$2.5 Million in Confiscated COVID-19 Relief Funds Returned to Arkansas Prisoners After Court Issues Injunction
by David M. Reutter
As of June 6, 2022, the Arkansas Department of Corrections (DOC) had returned $2,551,198 in confiscated federal relief or stimulus funds to state prisoners, according to Communications Director Cindy Murphy.
A permanent injunction granted by the U.S. District Court for the Eastern District of Arkansas on March 16, 2022, allowed DOC “to continue using any federal relief or stimulus funds received by a prisoner to pay off that prisoner’s existing court fines, fees, costs, or restitution,” but it required that “[a]ny federal relief or stimulus funds remaining after such obligations are satisfied must be returned to the prisoner” within 90 days of the confiscation.
The Court’s order made permanent a preliminary injunction granted on September 3, 2021, when Plaintiffs were found likely to succeed in proving that diverting their stimulus payments violated the Takings Clause of the Fifth Amendment and the procedural component of the Due Process Clause of the Fourteenth Amendment. [See: PLN, Nov. 2021, p.14.]
To help Americans financially during the COVID-19 pandemic, Congress enacted legislation providing that every American adult who earned $75,000 or less receive payments of $1,200, $600, and $1,400 in 2020 and 2021. Prisoners qualified to receive the payments, but “the State of Arkansas did not consider that a wise use of federal taxpayer funds,” the Court observed.
So, on May 6, 2021, Arkansas enacted Act 1110, directing DOC to confiscate any “federal relief or stimulus funds” received by state prisoners “on or after October 13, 2020.” It further directed those funds be used to pay any court fines, fees, or restitution that the prisoner owed, with any excess to be distributed to an “inmate welfare fund … and the Division of Correction Inmate Care and Custody Fund Account.”
Dozens of prisoners filed actions in federal court challenging confiscation of their stimulus funds or to prevent confiscation when those funds arrived. The Court selected suits filed by prisoners Steven Hayes, Anthony Lamar, and Winston Holloway as test cases, granting them a preliminary injunction that prevented confiscation of any funds in excess of court fines, fees, or restitution owed by the prisoner.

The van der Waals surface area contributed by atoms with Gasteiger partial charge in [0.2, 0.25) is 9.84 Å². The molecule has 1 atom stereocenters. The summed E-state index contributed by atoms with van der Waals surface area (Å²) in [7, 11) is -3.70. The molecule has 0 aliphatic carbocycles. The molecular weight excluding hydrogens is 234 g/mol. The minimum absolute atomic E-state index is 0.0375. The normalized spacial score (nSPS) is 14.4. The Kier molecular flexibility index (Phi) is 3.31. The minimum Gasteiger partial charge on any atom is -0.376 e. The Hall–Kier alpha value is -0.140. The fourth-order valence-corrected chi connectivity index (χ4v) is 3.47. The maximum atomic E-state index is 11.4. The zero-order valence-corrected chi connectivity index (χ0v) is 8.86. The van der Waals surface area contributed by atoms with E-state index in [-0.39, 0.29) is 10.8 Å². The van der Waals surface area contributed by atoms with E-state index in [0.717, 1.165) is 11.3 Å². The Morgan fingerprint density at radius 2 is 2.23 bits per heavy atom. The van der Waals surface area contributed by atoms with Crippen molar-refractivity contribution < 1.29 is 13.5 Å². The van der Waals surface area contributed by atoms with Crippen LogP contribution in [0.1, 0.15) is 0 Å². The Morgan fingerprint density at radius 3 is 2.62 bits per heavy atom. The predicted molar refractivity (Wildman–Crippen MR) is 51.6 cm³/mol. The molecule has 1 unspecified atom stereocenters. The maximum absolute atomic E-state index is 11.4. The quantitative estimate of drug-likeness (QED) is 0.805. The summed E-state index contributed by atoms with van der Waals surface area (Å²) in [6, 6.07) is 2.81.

In the wake of that order, DOC moved the Court to make the injunction permanent. The Court denied that motion, stating the prisoners were entitled to a full airing of their legal issues, as they took exception to part of the Court’s ruling. The prisoners, now represented by counsel, moved for summary judgment. The Court upheld its previous ruling and rejected new arguments related to an alleged substantive Due Process violation. It also rejected an argument for an award of prejudgment interest, as that would not only violate sovereign immunity but also require an award of something DOC did not receive or take.
Thus the prisoner’s motion for summary judgment was granted in part and denied in part. The Court’s permanent injunction allowed DOC to confiscate stimulus checks to pay court fines, fees, or restitution owed by the prisoner, but the agency was required to return any excess to prisoners within 90 days of the confiscation. While the preliminary injunction applied to the three test prisoner cases, the Court made the permanent injunction statewide because it had widespread implications and DOC requested a statewide injunction. The dozens of other cases were then deemed moot, though any prisoner with a pending case is required to use his or her individual case number rather than the master case number on future proceedings.
Plaintiffs are represented in their suit by attorneys John E. Tull III and Noah P. Watson of the Little Rock firm of Quattlebaum, Grooms & Tull PLLC. See: Hayes v. Graves, 2022 U.S. Dist. LEXIS 47001 (E.D. Ark.)
Additional source: Arkansas Democrat Gazette
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Related legal case
Hayes v. Graves
|Cite||2022 U.S. Dist. LEXIS 47001 (E.D. Ark.)|